By DeShawn Preston, Strong Start to Finish Advisory Board Member
Over the past decade, various approaches to developmental education reform have been tested and adopted. Low developmental education rates sparked the initial overhaul. Colleges and policymakers sought to improve these low rates by developing policies that would increase college English and math completion. They focused their efforts on institutional policies and course structures. Through this wave of reforms, colleges and states began adopting practices focusing on acceleration and placement. These practices aimed to support students in completing developmental education or avoid it altogether. But these efforts were not without error.
Although many states saw improvement in placement and completion among students, many still struggled. Unfortunately, the initial developmental education reform efforts lacked an equity focus. Many Black (57%), Hispanic (58%), and low income (39%) students continued struggling to complete their gateway courses. These reforms failed to eliminate existing disparities in experiences and outcomes. The less than desirable outcomes for historically underserved populations ushered in a new phase of developmental education reform. Key stakeholders began to intentionally focus on equity to improve the outcomes of students of color taking developmental education courses.
Some colleges and policymakers included the lived experiences of both faculty and students, especially students of color, to incorporate equity. More recently, researchers and even some states have become more intentional about including faculty and student voices in decisions concerning developmental education. This year’s Strong Start to Finish Learning Network Convening featured a panel of students who shared their lived experiences. The students also shared recommendations for how colleges and states should approach developmental education reform.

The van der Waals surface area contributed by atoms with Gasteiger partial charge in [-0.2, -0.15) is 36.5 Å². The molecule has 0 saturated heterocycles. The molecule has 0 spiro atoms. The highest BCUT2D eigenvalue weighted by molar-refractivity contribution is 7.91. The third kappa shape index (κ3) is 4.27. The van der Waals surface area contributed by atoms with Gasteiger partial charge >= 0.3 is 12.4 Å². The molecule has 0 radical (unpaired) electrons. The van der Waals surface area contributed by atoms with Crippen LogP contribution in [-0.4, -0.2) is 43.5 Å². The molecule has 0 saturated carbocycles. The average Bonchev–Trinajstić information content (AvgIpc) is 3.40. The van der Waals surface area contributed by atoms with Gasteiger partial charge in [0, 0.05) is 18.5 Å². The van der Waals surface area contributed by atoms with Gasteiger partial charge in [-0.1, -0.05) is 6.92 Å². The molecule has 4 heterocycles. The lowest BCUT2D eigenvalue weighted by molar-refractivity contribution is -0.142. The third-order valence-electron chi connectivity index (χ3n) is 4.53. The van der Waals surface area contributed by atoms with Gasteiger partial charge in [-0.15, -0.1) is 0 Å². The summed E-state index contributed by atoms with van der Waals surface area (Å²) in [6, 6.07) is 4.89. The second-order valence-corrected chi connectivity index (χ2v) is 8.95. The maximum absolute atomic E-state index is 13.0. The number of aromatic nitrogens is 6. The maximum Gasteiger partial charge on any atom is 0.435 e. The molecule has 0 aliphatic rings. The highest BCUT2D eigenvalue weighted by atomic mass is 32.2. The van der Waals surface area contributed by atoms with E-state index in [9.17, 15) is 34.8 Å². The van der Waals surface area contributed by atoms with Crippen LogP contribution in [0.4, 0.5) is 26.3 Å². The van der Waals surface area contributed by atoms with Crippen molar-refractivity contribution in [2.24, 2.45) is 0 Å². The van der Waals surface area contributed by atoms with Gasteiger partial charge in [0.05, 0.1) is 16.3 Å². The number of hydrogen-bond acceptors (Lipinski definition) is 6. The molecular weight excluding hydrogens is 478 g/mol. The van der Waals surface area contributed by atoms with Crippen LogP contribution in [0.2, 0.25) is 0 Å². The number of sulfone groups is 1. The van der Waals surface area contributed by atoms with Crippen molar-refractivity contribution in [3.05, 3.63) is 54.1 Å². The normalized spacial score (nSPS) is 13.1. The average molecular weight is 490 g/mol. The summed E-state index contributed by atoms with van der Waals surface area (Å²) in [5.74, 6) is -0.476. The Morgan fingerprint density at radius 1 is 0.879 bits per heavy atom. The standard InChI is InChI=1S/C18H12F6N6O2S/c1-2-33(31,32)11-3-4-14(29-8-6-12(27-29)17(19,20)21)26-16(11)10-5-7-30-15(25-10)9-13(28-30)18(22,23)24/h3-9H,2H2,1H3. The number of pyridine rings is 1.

Students have firsthand insight into the process, and their knowledge can introduce innovative ways to address the barriers in developmental education, the developmental education process and their knowledge can introduce innovative ways to address the barriers. They tend to raise personal concerns that trace back to policies and procedures, provide insight into barriers and biases that might not exist, especially as it pertains to students of color and those from low-income backgrounds. The discoveries are incredibly valuable for developing solutions that lead to positive outcomes.
Like the students, dedicated instructors and department chairs provide a broader perspective that is more inclusive of students and the institutional perspective. Instructors are often in tune with the common areas where students struggle. They also have insight into what interventions would benefit students the most. Faculty of color are especially insightful for best resources and approaches to supporting students of color. They play a major role in helping students of color complete their developmental education courses successfully.
Colleges and policymakers should build off current research and practices that incorporate the voices of students and faculty to strengthen their approaches to developmental education reform. They should consider consistently meeting with groups of students and instructors to learn about their experiences. They can hear recommendations to improve developmental education from these students and instructors. Additionally, an annual survey could provide the perspective of the larger student population affected by developmental education. Many colleges and states are establishing faculty and department chair committees to help shape developmental education reforms. Some colleges are beginning to have student representatives on decision-making committees. Colleges should go through process mapping exercises to understand the student experience from placement to completing gateway courses. The exercises may provide insight into where students might experience barriers and where innovation is needed.
As developmental education reform progresses, it has become evident that multiple voices are present during the decision-making processes. What was once a reform focused primarily on policy changes has now turned into a reform that includes wrap-around services for students, encouraging a more culturally responsive pedagogy, and other practices that better support the student populations most affected by developmental education. Hopefully, as more states and colleges include the voices of faculty and students, we will see even more innovative strategies towards developmental education reform.